Chesterfield, a town, a parish, a sub-district, and a district, in Derby. The town stands on sloping ground, between the rivulets Rother and Hipper, in the vale of Scarsdale, on the Roman road from Derby to York, at the end of the Chesterfield canal, adjacent to the Midland railway, 11 miles by road, but 17½ by railway, S by E of Sheffield. It probably occupies the site of a Roman station; but, at Domesday, was only a bailiwick to Newbold. Two battles were fought at it; the one in 1261, between the Earl of Derby and Henry III.’s nephew; the other in 1648, between the royalists and the parliamentarians. The manor was given by William the Conqueror to William Peveril; annexed to the Crown by Henry II.; given by King John to William de Bruere; and passed to the Wakes, the Plantagenets, and others. The town is irregularly built; and has narrow streets, but a spacious market-place. The townhall, with market-house and covered market, is an extensive and commodious suite of buildings, erected in 1857. The parish church is cruciform, and of various dates from early English onwards; has a central spire, 230 feet high, inclining considerably from the perpendicular; and contains a beautiful screen and some fine ancient monuments. Three chantries were formerly in the church; and three ancient chapels were in other parts of the town, one of them eventually used as a school, and another still partly extant in a barn and stable. Trinity church is a plain, substantial, Gothic edifice of 1838, with a western tower. There are chapels for Independents, Baptists, Quakers, Unitarians, Wesleyans, Primitive Methodists, and Roman Catholics; a free grammar school; national, infant, and other schools; a mechanics’ institute, a dispensary and hospital, and a large convenient workhouse. The grammar-school was founded by Queen Elizabeth, and rebuilt in 1710; and is a picturesque edifice, situated behind Trinity church. The endowed charities include alms-houses and apprenticing funds; and amount to £1,364. The town has a head post-office, a railway station with telegraph, three banking-offices, and two chief inns; is a seat of petty sessions and a polling-place; and publishes three weekly newspapers. A weekly market is held on Saturday; and fairs on 27 Jan., 28 Feb., the first Saturday of April, 4 May, 5 July, 25 Sept., and 25 Nov. Manufactures of lace, hosiery, silk, carpets, iron, and pottery are carried on; and much traffic exists in connexion with neighbouring foundries, collieries, and lead mines. Races are run in September, on a course nearly 2 miles long. The town was made a municipal borough by Queen Elizabeth; and is governed by a mayor, four aldermen, and twelve councillors. It gives the title of Earl to the family of Stanhope; and numbers, among its eminent natives or residents, Ince the poet, Lucas the mathematician, Wood, Oldfield, Charles, and Billingsley the nonconformists, Jewitt the author of “Wanderings of Memory,” Pegge the antiquary, Halifax the Bishop of St. Asaph, Stokes the botanist, Bromley and Mrs. Blore the poets, Mrs. Stokes the novelist, and Stephenson the father of railways. Real property, £22,155. Pop. in 1841, 6,212; in 1861, 9,836. Houses, 1,909.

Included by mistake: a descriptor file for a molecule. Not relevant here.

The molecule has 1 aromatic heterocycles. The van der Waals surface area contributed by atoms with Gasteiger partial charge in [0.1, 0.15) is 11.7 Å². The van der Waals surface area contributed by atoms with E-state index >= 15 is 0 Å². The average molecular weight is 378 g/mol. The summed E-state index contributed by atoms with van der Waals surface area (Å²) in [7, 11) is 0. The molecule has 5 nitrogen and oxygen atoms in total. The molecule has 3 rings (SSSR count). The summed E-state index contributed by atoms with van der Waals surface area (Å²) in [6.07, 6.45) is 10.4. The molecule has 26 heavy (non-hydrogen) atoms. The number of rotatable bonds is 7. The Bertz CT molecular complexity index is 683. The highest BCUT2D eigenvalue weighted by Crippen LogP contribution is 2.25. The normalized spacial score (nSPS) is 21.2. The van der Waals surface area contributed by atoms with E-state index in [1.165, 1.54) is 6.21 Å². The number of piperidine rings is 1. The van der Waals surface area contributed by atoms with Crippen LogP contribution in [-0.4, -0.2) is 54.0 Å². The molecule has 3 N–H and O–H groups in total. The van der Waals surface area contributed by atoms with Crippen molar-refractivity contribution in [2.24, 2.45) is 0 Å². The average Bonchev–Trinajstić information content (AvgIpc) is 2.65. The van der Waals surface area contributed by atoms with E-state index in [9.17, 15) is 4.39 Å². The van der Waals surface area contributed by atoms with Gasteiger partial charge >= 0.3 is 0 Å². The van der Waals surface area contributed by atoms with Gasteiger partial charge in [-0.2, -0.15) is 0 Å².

The parish includes also the townships of Walton, Newbold and Dunston, Tapton, Calow, Hasland, and Normanton-Temple; and it formerly included the chapelry, now the parish, of Brimington. Acres, with Brimington, 11,451. Real property, £64,174; of which £3,378 are in mines, £6,156 in iron-works, and £1,600 in gas-works. Pop., 18,970. Houses, 3,792. The property is much subdivided. The living is a vicarage, with the p. curacy of Calow, in the diocese of Lichfield. Value, £357. Patron, the Bishop of Lichfield. The p. curacies of Trinity-Church, Hasland, and Newbold are separate benefices. Value of Trinity-Church, £120. Patrons, Three Trustees.—The sub-district contains also the parishes of Wingerworth, Brampton, and Whittington, and two townships of North Wingfield. Acres, 27,966. Pop., 28,983. Houses, 5,810.—The district comprehends also the sub-district of Bolsover, containing the parishes of Heath, Sutton-cum-Duckmanton, and part of Bolsover, Derbyshire; the sub-district of Eckington, containing the parishes of Eckington, Killamarch, and part of Staveley; the sub-district of Dronfield, containing five townships of Dronfield parish, and Great-Barlow chapelry; and the sub-district of Ashover, containing the parishes of Shirland and Morton, four townships of North Wingfield, one of Crich, and one of Ashover. Acres, 94,825. Poor-rates, in 1862, £19,082. Pop. in 1841, 39,380; in 1861, 61,779. Houses, 12,248. Marriages in 1860, 444; births, 2,362,—of which 161 were illegitimate; deaths, 1,374,—of which 576 were at ages under 5 years, and 21 at ages above 85 years. Marriages in the ten years 1851-60, 3,818; births, 20,412; deaths, 11,877. The places of worship in 185] were 29 of the Church of England, with 12,899 sittings; 7 of Independents, with 1,574 s.; 3 of Baptists, with 250 s.; 2 of Quakers, with 257 s.; 1 of Unitarians, with 300 s.; 31 of Wesleyan Methodists, with 4,436 s.; 3 of New Connexion Methodists, with 646 s.; 23 of Primitive Methodists, with 3,061 s.; 1 of the Wesleyan Association, with 180 s.; 4 of Wesleyan Reformers, with 970 s.; 1 of Latter Day Saints, with 120 s.; and 2 of Roman Catholics, with 312 s. The schools were 39 public day schools, with 3,316 scholars; 94 private day schools, with 2,269 s.; 70 Sunday schools, with 6,076 s.; and 3 evening schools for adults, with 120 s.